Outpatient infusions are commonly missing in Veterans Health Affairs (VHA) pharmacy dispensing data sets. Currently, Healthcare Common Procedure Coding System (HCPCS) codes are used to identify outpatient infusions, but concerns exist if they correctly capture all infusions and infusion-related data such as dose and date of administration. We developed natural language processing (NLP) software to extract infusion information from medical text infusion notes. The objective was to compare the sensitivity of three approaches to identify infliximab administration dates and infusion doses against a reference standard established from the Veterans Affairs rheumatoid arthritis (VARA) registry.Methods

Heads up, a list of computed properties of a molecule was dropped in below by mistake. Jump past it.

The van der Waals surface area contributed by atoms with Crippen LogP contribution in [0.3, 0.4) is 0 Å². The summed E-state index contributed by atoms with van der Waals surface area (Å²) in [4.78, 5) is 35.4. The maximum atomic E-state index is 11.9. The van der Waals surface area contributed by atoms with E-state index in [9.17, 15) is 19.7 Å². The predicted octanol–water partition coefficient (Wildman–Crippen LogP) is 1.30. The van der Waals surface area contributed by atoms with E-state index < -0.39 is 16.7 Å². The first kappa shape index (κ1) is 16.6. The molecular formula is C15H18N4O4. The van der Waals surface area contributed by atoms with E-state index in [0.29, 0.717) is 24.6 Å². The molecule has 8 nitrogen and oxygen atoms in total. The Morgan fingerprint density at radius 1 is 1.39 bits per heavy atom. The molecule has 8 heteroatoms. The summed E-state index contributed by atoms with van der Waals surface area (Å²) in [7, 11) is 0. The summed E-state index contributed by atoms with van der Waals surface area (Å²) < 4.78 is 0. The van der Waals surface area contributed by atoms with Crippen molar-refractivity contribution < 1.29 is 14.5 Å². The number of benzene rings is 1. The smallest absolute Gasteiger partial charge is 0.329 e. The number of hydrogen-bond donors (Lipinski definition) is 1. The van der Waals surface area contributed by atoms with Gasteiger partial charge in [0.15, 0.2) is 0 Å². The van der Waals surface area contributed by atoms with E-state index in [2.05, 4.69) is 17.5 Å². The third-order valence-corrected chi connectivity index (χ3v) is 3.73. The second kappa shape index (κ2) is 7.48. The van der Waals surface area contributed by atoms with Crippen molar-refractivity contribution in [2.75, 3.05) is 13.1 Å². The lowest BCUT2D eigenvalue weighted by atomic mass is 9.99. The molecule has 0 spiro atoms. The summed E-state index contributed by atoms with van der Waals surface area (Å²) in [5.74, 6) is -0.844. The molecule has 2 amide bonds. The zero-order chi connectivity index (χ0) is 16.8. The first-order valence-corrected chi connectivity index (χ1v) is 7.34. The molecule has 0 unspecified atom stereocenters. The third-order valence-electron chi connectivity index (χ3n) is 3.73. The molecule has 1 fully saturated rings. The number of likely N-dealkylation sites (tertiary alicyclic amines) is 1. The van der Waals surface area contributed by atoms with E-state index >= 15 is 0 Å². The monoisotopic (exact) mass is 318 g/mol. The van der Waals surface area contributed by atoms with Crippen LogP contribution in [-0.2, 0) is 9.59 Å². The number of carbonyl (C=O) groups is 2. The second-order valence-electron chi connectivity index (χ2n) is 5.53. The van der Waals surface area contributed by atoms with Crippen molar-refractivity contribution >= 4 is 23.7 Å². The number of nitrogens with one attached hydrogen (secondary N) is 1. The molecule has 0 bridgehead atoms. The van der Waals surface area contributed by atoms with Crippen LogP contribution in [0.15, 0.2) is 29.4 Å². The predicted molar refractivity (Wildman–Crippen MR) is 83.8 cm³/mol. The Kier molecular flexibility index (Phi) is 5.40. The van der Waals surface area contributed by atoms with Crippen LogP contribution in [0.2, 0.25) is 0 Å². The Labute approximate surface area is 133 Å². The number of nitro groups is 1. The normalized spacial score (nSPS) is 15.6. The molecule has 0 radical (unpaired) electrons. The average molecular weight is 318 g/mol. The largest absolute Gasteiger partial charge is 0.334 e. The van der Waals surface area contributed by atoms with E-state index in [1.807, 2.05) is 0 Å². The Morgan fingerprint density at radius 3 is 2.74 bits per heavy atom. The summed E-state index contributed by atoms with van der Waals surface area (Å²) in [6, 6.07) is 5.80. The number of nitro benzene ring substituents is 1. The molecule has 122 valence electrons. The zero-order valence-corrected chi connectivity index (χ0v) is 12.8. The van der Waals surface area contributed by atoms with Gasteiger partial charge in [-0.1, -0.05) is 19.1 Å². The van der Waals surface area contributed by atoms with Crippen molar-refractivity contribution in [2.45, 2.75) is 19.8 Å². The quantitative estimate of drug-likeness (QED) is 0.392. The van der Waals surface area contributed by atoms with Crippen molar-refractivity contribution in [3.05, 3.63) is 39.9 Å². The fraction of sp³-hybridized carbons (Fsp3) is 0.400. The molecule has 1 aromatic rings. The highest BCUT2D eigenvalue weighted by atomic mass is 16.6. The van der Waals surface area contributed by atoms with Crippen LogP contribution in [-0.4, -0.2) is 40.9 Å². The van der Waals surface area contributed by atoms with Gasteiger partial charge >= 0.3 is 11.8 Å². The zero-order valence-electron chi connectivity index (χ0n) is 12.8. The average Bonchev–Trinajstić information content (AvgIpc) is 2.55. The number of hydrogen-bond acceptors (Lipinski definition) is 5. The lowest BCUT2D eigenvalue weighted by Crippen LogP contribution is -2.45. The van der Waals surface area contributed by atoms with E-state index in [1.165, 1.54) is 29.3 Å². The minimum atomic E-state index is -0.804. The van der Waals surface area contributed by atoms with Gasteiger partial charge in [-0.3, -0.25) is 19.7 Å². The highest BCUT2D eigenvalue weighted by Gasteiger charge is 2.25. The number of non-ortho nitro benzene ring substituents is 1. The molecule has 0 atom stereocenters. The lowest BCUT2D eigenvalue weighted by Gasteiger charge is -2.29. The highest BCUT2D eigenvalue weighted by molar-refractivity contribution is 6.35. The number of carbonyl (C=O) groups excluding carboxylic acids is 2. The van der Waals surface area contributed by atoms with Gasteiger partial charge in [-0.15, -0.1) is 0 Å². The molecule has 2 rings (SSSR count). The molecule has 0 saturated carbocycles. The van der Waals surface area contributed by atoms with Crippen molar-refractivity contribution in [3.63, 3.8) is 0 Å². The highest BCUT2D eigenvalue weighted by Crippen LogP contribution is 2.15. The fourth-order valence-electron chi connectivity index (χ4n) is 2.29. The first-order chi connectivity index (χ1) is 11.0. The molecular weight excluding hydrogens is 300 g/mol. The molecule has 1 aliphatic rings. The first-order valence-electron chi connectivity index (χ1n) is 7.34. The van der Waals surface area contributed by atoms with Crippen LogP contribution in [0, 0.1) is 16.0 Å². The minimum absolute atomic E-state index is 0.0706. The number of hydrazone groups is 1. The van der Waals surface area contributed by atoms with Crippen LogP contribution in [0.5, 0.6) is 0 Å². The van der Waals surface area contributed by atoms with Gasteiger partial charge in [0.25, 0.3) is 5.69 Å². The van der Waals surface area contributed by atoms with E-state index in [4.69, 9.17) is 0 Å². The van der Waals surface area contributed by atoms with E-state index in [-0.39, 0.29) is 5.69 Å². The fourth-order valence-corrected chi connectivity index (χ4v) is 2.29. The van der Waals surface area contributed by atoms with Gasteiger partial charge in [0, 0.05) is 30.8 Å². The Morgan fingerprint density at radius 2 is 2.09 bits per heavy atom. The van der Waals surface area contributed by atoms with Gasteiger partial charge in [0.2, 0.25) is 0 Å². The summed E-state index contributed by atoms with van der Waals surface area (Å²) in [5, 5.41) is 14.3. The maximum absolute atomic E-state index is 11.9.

We compared the sensitivity and positive predictive value (PPV) of NLP to that of HCPCS codes in identifying the correct date and dose of infliximab infusions against a human extracted reference standard.Results
The sensitivity was 0.606 (0.585-0.627) for HCPCS alone, 0.858 (0.842-0.873) for NLP alone, and 0.923 (0.911-0.934) for the two methods combined, with a PPV of 0.735 (0.716-0.754), 0.976 (0.969-0.983), and 0.957 (0.948-0.965) for each method, respectively. The mean dose of infliximab was 433 mg in the reference standard, 337 mg from HCPCS, 434 mg from NLP, and 426 mg from the combined method.Conclusions
HCPCS codes alone are not sufficient to accurately identify infliximab infusion dates and doses in the VHA system. The use of NLP significantly improved the sensitivity and PPV for estimating infusion dates and doses, especially when combined with HCPCS codes. Copyright © 2014 John Wiley & Sons, Ltd.